Change trickles from the bottom up—from the grassroots. Plastic pollution awareness has led people around the world to reject excessively packaged products, to design better products and to demand change from industry and government. All of this has begun to lead to change, slowly at first but lately, the movement has picked up steam… Grassroots activism works. Keep this in mind when you think your changes don’t matter. They do. They add up. Together, we change the world“.

6. Most people waste more food than they think – here’s how to fix it.

7. “You can’t be an environmentalist if…“. Some great lessons here.

it seems so strange to me that people who are so devoted to it might choose to pick a fight with someone who is ten feet to their left, or ten feet to their right, rather than saying ‘all hands on deck’.

8. Related – how as individuals we can’t do everything, but together we can.

9. How to make sustainable fashion people will actually buy.

10. Finally, the top five issues in the upcoming EU elections (23rd May).

Before I go, a few people have been asking me about plastic-free hair conditioner lately. I have tried a few solid conditioner bars and been sorely disappointed with the results, so last year I did some research into zero-waste solid conditioner bar alternatives. You can find that post here with different options for different hair types. Currently, I am using this product* (affiliate link), which comes in a glass bottle, and I can’t rate it highly enough.

The initial price point is high (£16), but once I’ve washed my hair I use 3 small drops on my damp hair, so I reckon at this rate one bottle is going to last about a year, which is considerably less than what I would spend on conditioner over the course of a year.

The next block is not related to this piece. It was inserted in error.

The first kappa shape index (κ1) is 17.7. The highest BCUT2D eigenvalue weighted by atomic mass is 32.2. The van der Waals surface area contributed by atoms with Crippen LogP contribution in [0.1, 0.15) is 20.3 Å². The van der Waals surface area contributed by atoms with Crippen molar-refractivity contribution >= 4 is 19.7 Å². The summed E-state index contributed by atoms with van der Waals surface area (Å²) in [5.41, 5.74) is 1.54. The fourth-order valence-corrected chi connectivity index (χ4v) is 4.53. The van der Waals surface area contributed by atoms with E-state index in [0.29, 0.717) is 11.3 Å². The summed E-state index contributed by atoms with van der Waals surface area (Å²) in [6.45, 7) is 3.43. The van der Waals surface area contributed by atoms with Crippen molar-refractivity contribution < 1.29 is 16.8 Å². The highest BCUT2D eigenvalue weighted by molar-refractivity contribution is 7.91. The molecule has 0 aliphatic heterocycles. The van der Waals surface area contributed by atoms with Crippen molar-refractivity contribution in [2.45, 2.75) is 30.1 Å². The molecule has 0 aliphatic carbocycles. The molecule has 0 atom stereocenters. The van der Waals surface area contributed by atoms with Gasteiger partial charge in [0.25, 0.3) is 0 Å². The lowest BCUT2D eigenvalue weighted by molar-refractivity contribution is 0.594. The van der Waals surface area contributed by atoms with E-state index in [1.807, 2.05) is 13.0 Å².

Using oil on your hair sounds counterproductive, and I was worried it would leave my hair greasy, but it hasn’t been the case at all. My hair is soft, smooth and shiny and it’s been a huge step up from the conditioner bars I tried which left my hair feeling like straw. The fact that it smells of chocolate is an added bonus!

Finally, palm-oil free peanut butter in Aldi of all places, and a plastic-free giveaway (ends today – Sunday 12th May – so get in quick)!


ps: catch up on last week’s Ten Things post from 5th May here.

Eco News

Ten Things – 5th May 2019

Hello! There’s not been a lot to write about this week – it’s definitely been a slow news week, climate and environmental news wise ;) I joke – let’s dive straight in because it’s been a busy old week: